Do you live in a cold, cold city?
I slide eyes above this iced-over city
and see steam escaping skyward
while blocks of buildings shiver
on ground so cold the dead must wait
in one last queue
while men who know the way to force a grave
use days and nights to torture soil’s obedience.
Motors push brittle cars in cautious rows,
their wintered steel liable to snap like bones
while real skeletons decide:
to step deliberately amidst the rocks of ice
or shuffle low feet through salt-made sluice.
Great orange plows, surviving mastodons,
break blindly down the routes,
indifferent as their single tusks cast wide and frozen waves
their blue blinks all the warning of invincibility they need.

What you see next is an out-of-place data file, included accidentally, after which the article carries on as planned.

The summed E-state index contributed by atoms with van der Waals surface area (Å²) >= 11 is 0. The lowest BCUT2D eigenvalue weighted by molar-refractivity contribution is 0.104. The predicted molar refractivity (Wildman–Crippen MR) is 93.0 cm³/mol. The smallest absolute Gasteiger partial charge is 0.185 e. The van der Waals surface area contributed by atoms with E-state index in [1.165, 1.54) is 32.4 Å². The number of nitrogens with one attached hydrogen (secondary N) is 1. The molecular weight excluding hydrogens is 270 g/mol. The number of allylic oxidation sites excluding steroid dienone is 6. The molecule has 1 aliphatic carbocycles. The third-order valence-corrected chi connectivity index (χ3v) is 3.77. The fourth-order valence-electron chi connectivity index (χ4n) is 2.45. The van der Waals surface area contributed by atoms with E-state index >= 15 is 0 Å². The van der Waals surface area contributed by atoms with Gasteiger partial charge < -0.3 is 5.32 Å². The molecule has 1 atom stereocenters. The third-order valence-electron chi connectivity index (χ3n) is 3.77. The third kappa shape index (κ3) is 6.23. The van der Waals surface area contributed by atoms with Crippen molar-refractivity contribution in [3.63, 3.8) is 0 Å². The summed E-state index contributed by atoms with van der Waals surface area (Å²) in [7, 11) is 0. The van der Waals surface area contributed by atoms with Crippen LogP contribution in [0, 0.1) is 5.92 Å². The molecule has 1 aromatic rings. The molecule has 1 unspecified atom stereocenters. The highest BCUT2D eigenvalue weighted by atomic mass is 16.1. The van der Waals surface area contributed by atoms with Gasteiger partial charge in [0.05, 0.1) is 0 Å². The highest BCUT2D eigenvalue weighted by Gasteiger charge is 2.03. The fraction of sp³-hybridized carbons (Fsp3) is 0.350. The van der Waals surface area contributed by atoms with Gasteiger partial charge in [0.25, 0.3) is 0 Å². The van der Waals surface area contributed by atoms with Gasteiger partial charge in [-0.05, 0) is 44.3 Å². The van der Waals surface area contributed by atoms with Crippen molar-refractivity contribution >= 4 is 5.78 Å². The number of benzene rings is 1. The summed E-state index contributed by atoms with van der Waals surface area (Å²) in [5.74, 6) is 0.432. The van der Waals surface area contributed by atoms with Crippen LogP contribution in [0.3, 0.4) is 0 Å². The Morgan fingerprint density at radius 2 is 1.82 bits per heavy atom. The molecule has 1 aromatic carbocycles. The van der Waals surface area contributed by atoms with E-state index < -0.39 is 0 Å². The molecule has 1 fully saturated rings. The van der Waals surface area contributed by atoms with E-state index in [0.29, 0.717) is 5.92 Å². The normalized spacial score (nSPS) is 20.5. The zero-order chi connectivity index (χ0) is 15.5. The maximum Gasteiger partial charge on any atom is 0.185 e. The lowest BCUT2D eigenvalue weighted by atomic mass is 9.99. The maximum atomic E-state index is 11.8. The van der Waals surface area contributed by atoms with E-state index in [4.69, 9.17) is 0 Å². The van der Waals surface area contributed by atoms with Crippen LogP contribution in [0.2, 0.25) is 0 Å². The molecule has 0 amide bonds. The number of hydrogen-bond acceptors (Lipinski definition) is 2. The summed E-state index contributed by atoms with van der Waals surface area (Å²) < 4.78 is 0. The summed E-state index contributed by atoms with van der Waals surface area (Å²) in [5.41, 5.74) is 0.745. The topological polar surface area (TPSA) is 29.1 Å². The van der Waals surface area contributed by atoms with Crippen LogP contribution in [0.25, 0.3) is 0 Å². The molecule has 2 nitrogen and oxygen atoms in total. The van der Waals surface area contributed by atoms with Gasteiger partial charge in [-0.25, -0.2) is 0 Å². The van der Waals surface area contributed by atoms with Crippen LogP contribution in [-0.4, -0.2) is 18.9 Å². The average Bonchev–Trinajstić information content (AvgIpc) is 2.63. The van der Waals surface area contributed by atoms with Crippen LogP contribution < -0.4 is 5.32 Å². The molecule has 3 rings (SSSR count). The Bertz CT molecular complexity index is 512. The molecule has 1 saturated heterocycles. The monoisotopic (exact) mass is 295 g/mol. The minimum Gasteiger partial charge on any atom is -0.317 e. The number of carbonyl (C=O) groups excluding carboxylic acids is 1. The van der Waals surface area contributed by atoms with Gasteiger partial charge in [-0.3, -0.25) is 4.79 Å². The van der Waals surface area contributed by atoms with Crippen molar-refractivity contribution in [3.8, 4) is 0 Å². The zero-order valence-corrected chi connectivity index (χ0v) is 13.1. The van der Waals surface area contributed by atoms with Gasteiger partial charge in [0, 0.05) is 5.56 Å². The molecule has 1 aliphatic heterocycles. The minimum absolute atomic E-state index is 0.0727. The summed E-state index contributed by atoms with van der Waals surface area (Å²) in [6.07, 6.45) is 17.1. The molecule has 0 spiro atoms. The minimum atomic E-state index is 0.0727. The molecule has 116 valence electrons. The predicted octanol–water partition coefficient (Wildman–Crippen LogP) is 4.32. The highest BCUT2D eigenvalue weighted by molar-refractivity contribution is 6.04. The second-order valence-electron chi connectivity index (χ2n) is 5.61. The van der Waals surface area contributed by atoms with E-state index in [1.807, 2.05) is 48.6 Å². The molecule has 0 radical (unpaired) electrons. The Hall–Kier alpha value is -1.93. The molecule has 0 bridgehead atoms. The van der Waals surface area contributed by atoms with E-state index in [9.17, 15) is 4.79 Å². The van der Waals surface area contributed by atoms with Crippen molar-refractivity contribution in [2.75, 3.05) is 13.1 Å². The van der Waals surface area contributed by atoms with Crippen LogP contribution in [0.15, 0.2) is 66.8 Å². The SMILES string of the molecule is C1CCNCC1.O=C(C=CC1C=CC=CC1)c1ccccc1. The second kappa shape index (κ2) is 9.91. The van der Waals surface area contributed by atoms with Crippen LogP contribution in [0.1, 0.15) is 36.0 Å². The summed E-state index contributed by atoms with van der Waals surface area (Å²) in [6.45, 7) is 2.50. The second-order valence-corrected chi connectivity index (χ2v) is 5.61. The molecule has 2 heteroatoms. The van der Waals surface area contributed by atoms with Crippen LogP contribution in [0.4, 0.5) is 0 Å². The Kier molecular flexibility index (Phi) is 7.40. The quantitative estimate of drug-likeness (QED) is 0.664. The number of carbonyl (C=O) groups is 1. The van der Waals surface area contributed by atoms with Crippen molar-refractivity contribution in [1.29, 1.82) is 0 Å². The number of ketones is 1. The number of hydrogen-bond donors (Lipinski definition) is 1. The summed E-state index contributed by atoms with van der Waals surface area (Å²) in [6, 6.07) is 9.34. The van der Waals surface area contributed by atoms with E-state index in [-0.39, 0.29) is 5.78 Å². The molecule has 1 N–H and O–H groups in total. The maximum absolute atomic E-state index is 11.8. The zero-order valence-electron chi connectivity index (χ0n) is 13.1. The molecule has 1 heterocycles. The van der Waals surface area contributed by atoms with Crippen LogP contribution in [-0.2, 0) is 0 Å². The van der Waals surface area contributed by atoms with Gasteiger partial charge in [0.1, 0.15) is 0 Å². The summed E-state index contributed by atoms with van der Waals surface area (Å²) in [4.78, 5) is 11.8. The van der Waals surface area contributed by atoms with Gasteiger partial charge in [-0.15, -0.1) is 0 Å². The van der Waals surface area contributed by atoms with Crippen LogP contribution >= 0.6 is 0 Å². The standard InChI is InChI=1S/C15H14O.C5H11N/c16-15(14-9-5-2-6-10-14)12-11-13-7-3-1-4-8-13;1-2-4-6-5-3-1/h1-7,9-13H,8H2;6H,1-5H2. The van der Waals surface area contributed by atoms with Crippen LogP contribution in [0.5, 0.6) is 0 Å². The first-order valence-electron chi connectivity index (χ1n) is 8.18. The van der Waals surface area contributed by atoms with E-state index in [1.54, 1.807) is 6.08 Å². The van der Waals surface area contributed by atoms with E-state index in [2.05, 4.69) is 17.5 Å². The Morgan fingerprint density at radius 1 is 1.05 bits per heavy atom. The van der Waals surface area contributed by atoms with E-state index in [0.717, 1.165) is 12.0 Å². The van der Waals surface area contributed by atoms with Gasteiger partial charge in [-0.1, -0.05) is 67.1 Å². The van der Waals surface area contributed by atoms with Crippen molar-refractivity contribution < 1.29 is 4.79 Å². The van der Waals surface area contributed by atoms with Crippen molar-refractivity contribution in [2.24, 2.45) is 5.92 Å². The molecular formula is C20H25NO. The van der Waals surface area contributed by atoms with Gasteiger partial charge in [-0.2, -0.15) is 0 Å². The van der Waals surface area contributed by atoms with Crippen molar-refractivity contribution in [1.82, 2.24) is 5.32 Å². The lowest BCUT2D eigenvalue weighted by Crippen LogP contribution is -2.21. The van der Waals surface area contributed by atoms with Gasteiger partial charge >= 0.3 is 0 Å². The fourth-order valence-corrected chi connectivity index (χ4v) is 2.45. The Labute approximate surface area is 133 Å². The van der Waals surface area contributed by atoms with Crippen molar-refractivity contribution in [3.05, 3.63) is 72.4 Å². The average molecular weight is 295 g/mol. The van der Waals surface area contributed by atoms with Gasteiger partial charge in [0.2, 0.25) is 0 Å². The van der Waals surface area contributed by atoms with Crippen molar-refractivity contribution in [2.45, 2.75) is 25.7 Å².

Geometry of towered cubes and angles
collide with cold and hold it motionless
above the thin veneer that slicks along the frozen earth.
White vapor is the color that breaks this gray sky
and calls itself a careful watcher’s only visual prize.
Much closer, then, a cardinal melts by.
Dave: St. Paul lacks the horrible urban coldness of Minneapolis to my eye. St. Paul defends its inhabitants against the cold; Minneapolis offers them to it.
Neon: You did Mpls time? I did not know this.